Joyce Woodson



Joyce Woodson

Joyce Woodson was recently awarded Songwriter of the Year for 2014 by the Western Music Association. She is a Grammy nominated recording artist and her songs have been recorded by over 20 different recording artists including: Belinda Gail (“He Sang for Me”, and “Palomino Pal”), Jean Prescott (“Smack Dab in the Middle of Texas” and “He’s Courtin’ Annie”), Judy Coder (“She’s in Love with Her Horse”), Liz Masterson (“The Cowboy Way of Life”), Tumbleweed Rob Wolfskill (“I Don’t Want to Be a Cowboy Anymore”) and Journey West (“If I Hadn’t Seen the West” and “Cheyenne”).  Previously, in 2008 Joyce won both Best Song of the Year from the Western Music Association for “If I Hadn’t Seen the West” and Best Female Performer from the Will Rogers Academy of Western Artists. 

Joyce Woodson’s crystal clear voice and solid guitar work are equally adept in the folk music world or wending her way through the west with her powerful songs about the land. She’s welcome on festival stages, at coffee house concerts and among the late-night circles of practicing songwriters. Her strength is in storytelling, bringing characters to life as if they’re hunkered down at the campfire next to you.

Winner of the 22nd Tucson Folk Festival Songwriting Contest, she’s played throughout southern California, worked for many years at the legendary McCabe’s Guitar Shop, performed at the Napa Valley Music Festival, Kerrville Folk Festival, Pigeon Forge’s Saddle Up!, and is a founding member of the Western Music Association. She is a regular performer at the Gene Autry Museum in Burbank, California. She enjoys touring the United States from coast-to-coast, played by invitation from the BBC to perform at the Queens Festival in Belfast, Ireland. She’s toured Wales and Great Britain as well. She’s an instructor at the bi-annual music camps SummerSongs and resides in her home town of San Juan Capistrano, California.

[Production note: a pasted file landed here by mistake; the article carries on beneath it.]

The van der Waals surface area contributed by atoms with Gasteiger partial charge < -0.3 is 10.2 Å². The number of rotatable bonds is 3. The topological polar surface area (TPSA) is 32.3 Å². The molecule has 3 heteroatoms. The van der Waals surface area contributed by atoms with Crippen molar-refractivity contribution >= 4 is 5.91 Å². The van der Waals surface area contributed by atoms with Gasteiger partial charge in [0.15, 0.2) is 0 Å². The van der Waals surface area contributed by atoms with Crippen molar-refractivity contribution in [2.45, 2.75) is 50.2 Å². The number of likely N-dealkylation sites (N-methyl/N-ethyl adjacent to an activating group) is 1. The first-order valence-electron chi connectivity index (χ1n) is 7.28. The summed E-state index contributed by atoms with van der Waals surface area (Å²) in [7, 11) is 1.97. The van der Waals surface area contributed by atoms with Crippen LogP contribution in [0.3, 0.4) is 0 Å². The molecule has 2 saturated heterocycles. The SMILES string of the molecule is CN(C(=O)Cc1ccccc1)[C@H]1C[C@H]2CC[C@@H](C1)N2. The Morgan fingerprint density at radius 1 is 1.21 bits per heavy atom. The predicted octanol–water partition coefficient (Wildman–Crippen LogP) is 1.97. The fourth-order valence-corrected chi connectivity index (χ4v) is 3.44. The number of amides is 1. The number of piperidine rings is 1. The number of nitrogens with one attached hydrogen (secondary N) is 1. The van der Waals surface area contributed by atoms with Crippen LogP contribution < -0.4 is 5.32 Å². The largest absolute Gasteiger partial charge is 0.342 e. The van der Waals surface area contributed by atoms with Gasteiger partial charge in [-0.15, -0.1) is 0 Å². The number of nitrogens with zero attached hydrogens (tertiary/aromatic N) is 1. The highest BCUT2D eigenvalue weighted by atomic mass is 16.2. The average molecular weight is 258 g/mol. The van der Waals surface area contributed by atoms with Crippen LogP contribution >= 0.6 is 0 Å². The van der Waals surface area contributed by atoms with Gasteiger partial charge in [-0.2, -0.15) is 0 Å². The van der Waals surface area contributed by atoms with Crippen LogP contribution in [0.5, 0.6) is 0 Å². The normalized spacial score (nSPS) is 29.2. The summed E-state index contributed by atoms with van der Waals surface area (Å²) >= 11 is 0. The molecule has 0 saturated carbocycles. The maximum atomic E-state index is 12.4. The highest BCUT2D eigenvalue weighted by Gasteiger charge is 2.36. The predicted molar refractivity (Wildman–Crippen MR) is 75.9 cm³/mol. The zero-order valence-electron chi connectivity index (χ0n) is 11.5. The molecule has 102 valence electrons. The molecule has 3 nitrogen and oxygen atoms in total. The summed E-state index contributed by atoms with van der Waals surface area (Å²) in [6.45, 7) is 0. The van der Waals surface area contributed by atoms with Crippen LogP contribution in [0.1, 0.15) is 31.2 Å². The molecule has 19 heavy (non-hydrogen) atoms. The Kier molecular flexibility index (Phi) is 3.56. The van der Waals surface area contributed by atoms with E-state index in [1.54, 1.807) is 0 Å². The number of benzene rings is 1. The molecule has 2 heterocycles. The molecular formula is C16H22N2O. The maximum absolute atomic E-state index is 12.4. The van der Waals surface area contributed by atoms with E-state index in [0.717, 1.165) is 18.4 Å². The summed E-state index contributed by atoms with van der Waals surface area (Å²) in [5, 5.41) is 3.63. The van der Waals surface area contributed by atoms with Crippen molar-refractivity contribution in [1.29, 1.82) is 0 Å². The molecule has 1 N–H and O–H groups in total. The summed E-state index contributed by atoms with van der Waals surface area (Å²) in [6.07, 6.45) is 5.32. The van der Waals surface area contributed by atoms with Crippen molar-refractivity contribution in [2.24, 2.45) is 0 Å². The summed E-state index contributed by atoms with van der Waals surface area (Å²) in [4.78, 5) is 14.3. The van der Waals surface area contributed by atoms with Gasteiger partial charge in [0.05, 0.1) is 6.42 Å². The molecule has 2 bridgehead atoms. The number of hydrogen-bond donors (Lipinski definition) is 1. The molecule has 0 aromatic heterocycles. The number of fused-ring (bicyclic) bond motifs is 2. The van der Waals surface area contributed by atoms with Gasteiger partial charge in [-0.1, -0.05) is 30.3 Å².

Writing about the disappearing California landscape and her love for the land is Woodson’s strength. Her first two albums present her original tunes in the California folk music style (think Kate Wolf). Her recent album If I Hadn’t Seen The West is pure western music. Inspired by The Sons of the Pioneers (think cowboy) who wrote and made famous the songs, Tumbling Tumbleweeds and Cool Water, she says, “Those harmonizing voices brought the cowboy life and landscape clearly into focus for me - so much so that I felt like I was in the saddle with them and I never wanted the trail or the song to end.”

Joyce grew up on the family farm in the Capistrano Valley, riding the tractor with her Dad. Watching the fields turn from dark loam to green created a strong bond for her with the hills and valleys where she lives and gives her a strong sense of place. She’s a graduate of UC Irvine, with a degree in Education and a teaching credential. After a few months as a school teacher, Joyce knew her true calling was in music. After 12 years playing folk clubs and coffeehouses in LA and New England, she chose to move to Nashville. Soon she was nominated for a Grammy for her album Capistrano Girl. There she spent almost a decade writing songs, running her own publishing company, and performing her own tunes in clubs such as The Bluebird and Douglas Corner. Returning to California to care for her aging father, Joyce Woodson is now settled back in her childhood neighborhood, where she continues teaching at songwriting workshops, touring the US, and crafting her own brand of songs.